On her first day of law school at Harvard, Professor Stromwell advised Elle Woods and her classmates:
“A legal education means you will learn to speak a new language. You will be taught to achieve insight into the world around you, and to sharply question what you know.”
No truer words have been spoken. Before I was an attorney, the world was riddled with rainbows and butterflies. Bad people only lived on Melrose Place and nobody habitually lied or cheated.
Being a lawyer has opened me up to the world of the worst. It’s also been a giant mind game that’s difficult to shake. Every day is mental chess: staying one step ahead of your opponent so you aren’t caught off guard, upset your boss, or worse, the client.
After all, you have to pay the mortgage. Speaking of a mortgage, buying a home is not always easy, as being financially stable is important. It may be worth checking out Free Online Mortgage Advice, to understand how to stay on top of the payments and not get into financial stress. Studying to become a lawyer will hopefully get me the job of my dreams and be able to afford a mortgage one day.
Once you’re a lawyer, being normal and mentally stable is impossible.
Whether you’re a civil lawyer in Atlanta or you’re studying criminal law, here are eleven ways being an attorney makes you go irrevocably crazy.
1. Putting Everything in Writing. When you’re a lawyer, you send emails, texts, faxes, and letters confirming everything. A paper trail to a layperson is a documentary ultramarathon to an attorney. There’s no such thing as someone’s word or handshake being “good enough,” because when you’re a lawyer, you know it doesn’t count unless it’s in writing. If you don’t know about this, you could look to find a lawyer online and talk to them about it – they’ll understand.
Email to hair stylist you’ve known for 20 years: This is to confirm my cut and blow out for 10 a.m. this Saturday. See you then!
Fax to your husband at work: Touching base to remind you we have a dinner meeting tonight with the accountant. Almost tax day! (Fax is necessary because there’s a confirmation page.)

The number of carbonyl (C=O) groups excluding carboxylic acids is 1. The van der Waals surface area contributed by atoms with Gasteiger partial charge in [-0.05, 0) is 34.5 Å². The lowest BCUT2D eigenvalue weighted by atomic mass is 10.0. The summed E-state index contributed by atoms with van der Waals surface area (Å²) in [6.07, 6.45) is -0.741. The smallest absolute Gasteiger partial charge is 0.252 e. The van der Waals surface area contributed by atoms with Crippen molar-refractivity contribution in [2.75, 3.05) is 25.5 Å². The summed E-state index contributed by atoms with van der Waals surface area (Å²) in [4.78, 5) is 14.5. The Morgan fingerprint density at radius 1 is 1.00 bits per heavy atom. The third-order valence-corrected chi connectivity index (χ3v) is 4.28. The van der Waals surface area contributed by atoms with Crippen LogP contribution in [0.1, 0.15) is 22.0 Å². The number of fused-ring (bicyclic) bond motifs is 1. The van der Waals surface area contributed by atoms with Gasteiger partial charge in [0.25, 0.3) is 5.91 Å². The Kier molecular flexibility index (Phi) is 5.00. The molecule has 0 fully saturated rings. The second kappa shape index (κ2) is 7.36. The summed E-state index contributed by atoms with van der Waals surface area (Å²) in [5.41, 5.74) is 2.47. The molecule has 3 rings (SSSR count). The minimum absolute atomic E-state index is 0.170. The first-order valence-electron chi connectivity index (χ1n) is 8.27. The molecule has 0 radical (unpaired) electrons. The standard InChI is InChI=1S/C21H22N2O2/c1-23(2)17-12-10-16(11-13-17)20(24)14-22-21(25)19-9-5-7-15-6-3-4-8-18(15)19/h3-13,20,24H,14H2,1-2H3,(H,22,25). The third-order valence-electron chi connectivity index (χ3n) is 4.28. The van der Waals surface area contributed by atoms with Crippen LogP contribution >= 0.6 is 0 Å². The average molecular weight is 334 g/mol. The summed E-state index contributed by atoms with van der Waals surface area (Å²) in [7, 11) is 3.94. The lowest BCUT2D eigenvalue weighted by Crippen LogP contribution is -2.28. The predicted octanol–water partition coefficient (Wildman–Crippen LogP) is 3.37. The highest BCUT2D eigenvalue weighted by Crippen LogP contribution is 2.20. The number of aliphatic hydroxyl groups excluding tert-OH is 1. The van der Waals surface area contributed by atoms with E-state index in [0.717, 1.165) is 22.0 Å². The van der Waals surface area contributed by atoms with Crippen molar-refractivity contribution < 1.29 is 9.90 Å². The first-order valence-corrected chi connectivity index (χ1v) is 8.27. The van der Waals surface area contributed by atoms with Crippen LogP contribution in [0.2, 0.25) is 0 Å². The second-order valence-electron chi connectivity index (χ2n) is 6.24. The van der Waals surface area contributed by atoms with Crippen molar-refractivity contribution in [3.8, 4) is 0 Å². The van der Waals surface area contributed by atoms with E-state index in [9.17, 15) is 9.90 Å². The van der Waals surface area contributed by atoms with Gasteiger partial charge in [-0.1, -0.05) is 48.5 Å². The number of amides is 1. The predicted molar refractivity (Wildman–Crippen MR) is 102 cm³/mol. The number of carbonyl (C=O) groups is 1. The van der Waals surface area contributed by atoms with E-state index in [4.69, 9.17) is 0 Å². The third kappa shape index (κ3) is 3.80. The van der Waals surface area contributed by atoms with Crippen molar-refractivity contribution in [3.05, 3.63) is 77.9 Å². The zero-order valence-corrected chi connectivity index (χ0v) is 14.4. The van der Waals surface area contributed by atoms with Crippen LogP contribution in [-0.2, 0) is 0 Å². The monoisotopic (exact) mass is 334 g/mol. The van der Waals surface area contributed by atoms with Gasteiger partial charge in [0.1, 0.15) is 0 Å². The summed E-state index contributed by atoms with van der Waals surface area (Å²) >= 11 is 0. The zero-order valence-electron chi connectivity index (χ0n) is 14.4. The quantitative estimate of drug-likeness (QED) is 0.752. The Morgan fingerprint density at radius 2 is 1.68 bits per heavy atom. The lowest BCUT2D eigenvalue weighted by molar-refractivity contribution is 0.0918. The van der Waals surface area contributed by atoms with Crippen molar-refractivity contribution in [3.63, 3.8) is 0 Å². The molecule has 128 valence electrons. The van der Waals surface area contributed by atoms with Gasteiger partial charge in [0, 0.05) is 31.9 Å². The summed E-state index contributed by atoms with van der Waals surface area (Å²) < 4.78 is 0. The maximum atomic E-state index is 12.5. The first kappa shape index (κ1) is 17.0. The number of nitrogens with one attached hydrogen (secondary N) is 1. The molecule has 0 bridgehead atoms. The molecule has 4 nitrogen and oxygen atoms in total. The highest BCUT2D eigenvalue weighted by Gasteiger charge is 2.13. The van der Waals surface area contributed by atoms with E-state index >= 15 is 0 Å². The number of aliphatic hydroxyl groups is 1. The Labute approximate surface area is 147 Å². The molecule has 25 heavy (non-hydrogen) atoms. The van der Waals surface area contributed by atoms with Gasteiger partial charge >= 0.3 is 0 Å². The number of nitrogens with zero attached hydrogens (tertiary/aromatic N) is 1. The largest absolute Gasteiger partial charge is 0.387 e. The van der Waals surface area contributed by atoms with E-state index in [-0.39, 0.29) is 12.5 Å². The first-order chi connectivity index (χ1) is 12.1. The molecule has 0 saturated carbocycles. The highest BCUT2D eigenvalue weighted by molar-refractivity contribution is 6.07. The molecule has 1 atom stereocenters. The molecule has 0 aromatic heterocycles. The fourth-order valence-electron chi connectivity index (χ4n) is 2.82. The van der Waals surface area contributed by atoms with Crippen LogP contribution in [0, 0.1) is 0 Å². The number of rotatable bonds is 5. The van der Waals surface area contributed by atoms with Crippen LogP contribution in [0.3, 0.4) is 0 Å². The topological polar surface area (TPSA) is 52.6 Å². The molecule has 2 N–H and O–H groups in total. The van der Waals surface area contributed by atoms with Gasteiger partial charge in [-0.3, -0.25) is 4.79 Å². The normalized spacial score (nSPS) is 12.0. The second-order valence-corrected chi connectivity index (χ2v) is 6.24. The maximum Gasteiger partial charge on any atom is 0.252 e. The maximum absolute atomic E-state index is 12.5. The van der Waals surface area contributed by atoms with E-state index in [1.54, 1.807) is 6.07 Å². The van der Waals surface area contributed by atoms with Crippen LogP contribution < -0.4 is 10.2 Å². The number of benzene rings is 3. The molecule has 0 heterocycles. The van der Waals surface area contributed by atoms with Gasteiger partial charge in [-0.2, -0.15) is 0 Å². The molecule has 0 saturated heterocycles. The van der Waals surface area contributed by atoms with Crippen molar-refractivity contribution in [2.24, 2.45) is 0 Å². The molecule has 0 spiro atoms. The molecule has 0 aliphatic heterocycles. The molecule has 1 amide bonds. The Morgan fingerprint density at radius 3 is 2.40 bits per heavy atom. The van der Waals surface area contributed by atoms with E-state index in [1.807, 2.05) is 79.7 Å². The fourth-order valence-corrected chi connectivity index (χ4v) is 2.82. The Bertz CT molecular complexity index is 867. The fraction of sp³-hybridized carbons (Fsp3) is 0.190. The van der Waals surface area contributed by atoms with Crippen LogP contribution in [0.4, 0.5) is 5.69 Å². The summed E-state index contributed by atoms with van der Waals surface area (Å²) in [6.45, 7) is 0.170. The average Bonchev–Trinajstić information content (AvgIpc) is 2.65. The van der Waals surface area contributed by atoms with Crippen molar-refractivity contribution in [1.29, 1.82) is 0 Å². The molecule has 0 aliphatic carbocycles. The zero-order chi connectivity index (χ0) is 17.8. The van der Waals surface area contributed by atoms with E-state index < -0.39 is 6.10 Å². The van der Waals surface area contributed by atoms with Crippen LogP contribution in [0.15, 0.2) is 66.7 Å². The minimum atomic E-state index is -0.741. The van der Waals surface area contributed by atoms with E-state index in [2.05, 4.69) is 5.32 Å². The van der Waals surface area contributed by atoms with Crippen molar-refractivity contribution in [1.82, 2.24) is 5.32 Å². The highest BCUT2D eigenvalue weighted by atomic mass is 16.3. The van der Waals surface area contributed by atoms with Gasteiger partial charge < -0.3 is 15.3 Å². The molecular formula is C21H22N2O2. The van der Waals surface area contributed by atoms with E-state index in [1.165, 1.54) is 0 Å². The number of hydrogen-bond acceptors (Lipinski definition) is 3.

Text to your own mother: See you on Thursday at 7 p.m., thanks for agreeing to watch the kids, I really appreciate it!
2. Never Putting Anything Damning in Writing. On the other hand, when you’re a lawyer, you use great care to never put anything in writing that could potentially bite you later.
For instance, you ignore the sign-up sheets for the end-of-the-year luncheon because you don’t want to formally commit to bringing homemade cupcakes. This is because you know you’ll probably procrastinate and end up frantically calling Domino’s Pizza at the eleventh hour.
When you’re a lawyer, it blows your mind when someone puts something stupid in writing.
Also noteworthy: during telephone conversations, you ask whether you’re on speaker phone or if anybody else is in the room. Just to make sure you don’t potentially offend a stranger.
3. Conversations Become Interrogations. Lawyers know there are multiple parts, and sometimes even sub-parts, to every question. Normal conversations end up becoming depositions.
The lawyer mindset never “clocks out.”
Attorney to spouse: You’re going to the store? What time? What are you buying? Which store location are you going to? What road are you taking to get there? Where are you parking? In the shade or in the sun? Remember to use the reflector if you’re parking in the sun so you don’t damage the dashboard.
It gets better when you start asking leading questions.
Isn’t it true you just went to the store yesterday?
Isn’t it true you ate all the Triscuits in one sitting and didn’t leave any for me?
Isn’t it true that was rude and inconsiderate?
4. Your Life is a Giant Calendar. The deadline- driven nature of an attorney’s career means everything meant to happen must go on a calendar.
Toddler birthday parties. Paying the mortgage. Getting a haircut. Going to the doctor. Girl Scout events. Church confessions. Dropping something off at, and retrieving it from, the dry-cleaners. The biannual dental appointment. Taking vitamins.
When you’re a lawyer, life is in shambles if your Outlook calendar crashes.
5. The Mindset Everyone is Lying. Being a lawyer means you don’t believe a word of what anyone else says. This is because everyone is a self-serving exaggerator who is full of B.S.